Last month, the federal government awarded the SCASDP grants (PDF) that I had written about in July. It appears that this might be the beginning of the end for the SCASD program, and that's a sad thing. This program at least encourage creative thinking and expected results.
I thought it would be good to go back to the five applications I wrote about to see how they did. The results? Not very pretty.
Elko The proposal: Fund another flight from Elko to Reno My take: "This is one I would be surprised to see succeed. There are better ways they could put that money to use." The result: Denied
Escanaba The proposal: Subsidize marketing costs for the new Essential Air Service carrier's route My take: "This is the kind of proposal that makes sense to me." The result: Denied
Dubuque The proposal: Fund an airport frequent flier program My take: "I give these guys credit for trying something different, and the SCASDP should supports efforts like this." The result: Denied
Midland/Odessa The proposal: Subsidize flights from Midland to the West My take: "If there was demand for more service from a city like this, then the airlines would fly it. If not, well, then they won't. This proposal doesn't seem to have legs to me." The result: Approved for $600,000
Bangor The proposal: Subsidize year-round flights to New York My take: "There are far better uses for federal funds than adding yet more service to an already decently-served market." The result: Denied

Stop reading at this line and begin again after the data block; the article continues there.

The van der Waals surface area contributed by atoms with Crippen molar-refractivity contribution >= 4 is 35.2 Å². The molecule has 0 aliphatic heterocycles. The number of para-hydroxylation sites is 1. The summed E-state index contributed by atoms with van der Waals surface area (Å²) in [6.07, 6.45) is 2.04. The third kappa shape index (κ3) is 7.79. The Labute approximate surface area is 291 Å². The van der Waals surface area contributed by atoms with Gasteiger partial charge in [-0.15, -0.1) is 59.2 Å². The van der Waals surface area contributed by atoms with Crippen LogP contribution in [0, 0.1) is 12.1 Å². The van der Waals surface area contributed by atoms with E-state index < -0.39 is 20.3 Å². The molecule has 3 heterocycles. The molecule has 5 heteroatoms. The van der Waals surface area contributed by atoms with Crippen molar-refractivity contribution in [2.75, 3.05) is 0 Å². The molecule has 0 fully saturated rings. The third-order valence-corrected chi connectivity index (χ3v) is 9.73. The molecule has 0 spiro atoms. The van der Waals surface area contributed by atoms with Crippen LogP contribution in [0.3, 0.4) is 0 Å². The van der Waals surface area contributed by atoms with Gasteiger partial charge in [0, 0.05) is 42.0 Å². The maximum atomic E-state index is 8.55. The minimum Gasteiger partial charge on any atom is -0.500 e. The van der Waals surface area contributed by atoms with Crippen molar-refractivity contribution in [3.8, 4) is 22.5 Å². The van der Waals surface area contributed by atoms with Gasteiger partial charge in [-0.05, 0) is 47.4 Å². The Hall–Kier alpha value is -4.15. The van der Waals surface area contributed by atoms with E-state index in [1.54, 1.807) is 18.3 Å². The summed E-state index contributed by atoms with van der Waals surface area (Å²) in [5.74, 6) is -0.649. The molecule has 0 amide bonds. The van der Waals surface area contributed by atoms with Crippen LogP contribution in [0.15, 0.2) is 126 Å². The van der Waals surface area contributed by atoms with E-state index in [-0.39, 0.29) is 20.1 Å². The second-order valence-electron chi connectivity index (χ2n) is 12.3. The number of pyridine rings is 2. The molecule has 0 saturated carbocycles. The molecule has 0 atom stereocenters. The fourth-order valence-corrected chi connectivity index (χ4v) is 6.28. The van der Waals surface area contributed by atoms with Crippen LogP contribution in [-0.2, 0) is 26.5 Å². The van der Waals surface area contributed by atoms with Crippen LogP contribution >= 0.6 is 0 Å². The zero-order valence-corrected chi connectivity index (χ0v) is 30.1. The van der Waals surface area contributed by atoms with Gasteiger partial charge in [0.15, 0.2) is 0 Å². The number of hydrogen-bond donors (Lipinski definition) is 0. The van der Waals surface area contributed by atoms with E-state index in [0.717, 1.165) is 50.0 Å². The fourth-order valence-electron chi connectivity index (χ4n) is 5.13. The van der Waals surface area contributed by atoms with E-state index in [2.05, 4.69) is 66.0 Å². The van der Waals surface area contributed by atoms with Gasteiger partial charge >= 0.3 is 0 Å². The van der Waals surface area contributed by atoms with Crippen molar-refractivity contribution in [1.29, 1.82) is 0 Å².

As you can see, I only got two out of five right. We all agreed that Elko shouldn't get money to fund that second Reno flight, and we also agreed that Bangor doesn't need another flight to New York. But while I liked Dubuque's and Escanaba's programs, the feds did not. And mind-bogglingly, they funded Midland to work on that new flight to the West. So how did they decide to dole out the funds?
Well, there were 16 awards in total. Much of these funds went to support marketing programs to help the local service. Five of those went to cities (Redding, Missoula, State College, Sioux Falls, and Wichita Falls) with higher than average airfares, so they wanted to give them money to help expand service to bring costs down. Three went to cities (Bullhead City, Moses Lake, Aroostook County) that lost all their service and want to bring some back. Two went to cities (Merced and West Yellowstone) that are Essential Air Service cities and want to help their service and potentially get off the EAS program.
Looking at this, I can see why some got it and some didn't, but the Midland award still makes no sense to me at all. They have high airfares yet Southwest serves the community well? Something sounds fishy to me, but I'll have to assume there's some political reason for it.
[Updated on 10/8: I noted that three airports lost all service, but in fact they have only lost all scheduled service. That does not mean that they do not have charter or general aviation operations. I should have been more clear.]